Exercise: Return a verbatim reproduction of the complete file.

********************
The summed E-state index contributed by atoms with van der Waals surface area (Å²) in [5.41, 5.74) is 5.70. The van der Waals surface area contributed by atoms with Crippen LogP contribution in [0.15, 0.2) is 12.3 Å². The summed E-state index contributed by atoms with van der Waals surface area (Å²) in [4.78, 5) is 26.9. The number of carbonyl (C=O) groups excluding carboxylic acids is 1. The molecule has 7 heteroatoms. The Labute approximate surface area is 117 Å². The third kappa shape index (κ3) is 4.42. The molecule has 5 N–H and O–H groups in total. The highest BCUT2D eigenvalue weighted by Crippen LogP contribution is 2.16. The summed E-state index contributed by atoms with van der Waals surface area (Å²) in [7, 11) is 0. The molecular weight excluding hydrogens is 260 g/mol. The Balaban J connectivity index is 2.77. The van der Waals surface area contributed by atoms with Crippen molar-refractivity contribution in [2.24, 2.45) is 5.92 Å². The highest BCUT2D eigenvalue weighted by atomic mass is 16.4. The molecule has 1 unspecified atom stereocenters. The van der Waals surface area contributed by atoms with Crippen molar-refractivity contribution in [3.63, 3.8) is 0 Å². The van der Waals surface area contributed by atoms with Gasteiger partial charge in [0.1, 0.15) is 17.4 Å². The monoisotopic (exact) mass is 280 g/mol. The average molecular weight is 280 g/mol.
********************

The summed E-state index contributed by atoms with van der Waals surface area (Å²) in [5.41, 5.74) is 5.70. The van der Waals surface area contributed by atoms with Crippen LogP contribution in [0.15, 0.2) is 12.3 Å². The summed E-state index contributed by atoms with van der Waals surface area (Å²) in [4.78, 5) is 26.9. The number of carbonyl (C=O) groups excluding carboxylic acids is 1. The molecule has 7 heteroatoms. The Labute approximate surface area is 117 Å². The third kappa shape index (κ3) is 4.42. The molecule has 5 N–H and O–H groups in total. The highest BCUT2D eigenvalue weighted by Crippen LogP contribution is 2.16. The summed E-state index contributed by atoms with van der Waals surface area (Å²) in [7, 11) is 0. The molecular weight excluding hydrogens is 260 g/mol. The Balaban J connectivity index is 2.77. The van der Waals surface area contributed by atoms with Crippen molar-refractivity contribution in [2.24, 2.45) is 5.92 Å². The highest BCUT2D eigenvalue weighted by atomic mass is 16.4. The molecule has 1 unspecified atom stereocenters. The van der Waals surface area contributed by atoms with Crippen molar-refractivity contribution in [3.63, 3.8) is 0 Å². The van der Waals surface area contributed by atoms with Gasteiger partial charge in [0.1, 0.15) is 17.4 Å². The monoisotopic (exact) mass is 280 g/mol. The average molecular weight is 280 g/mol.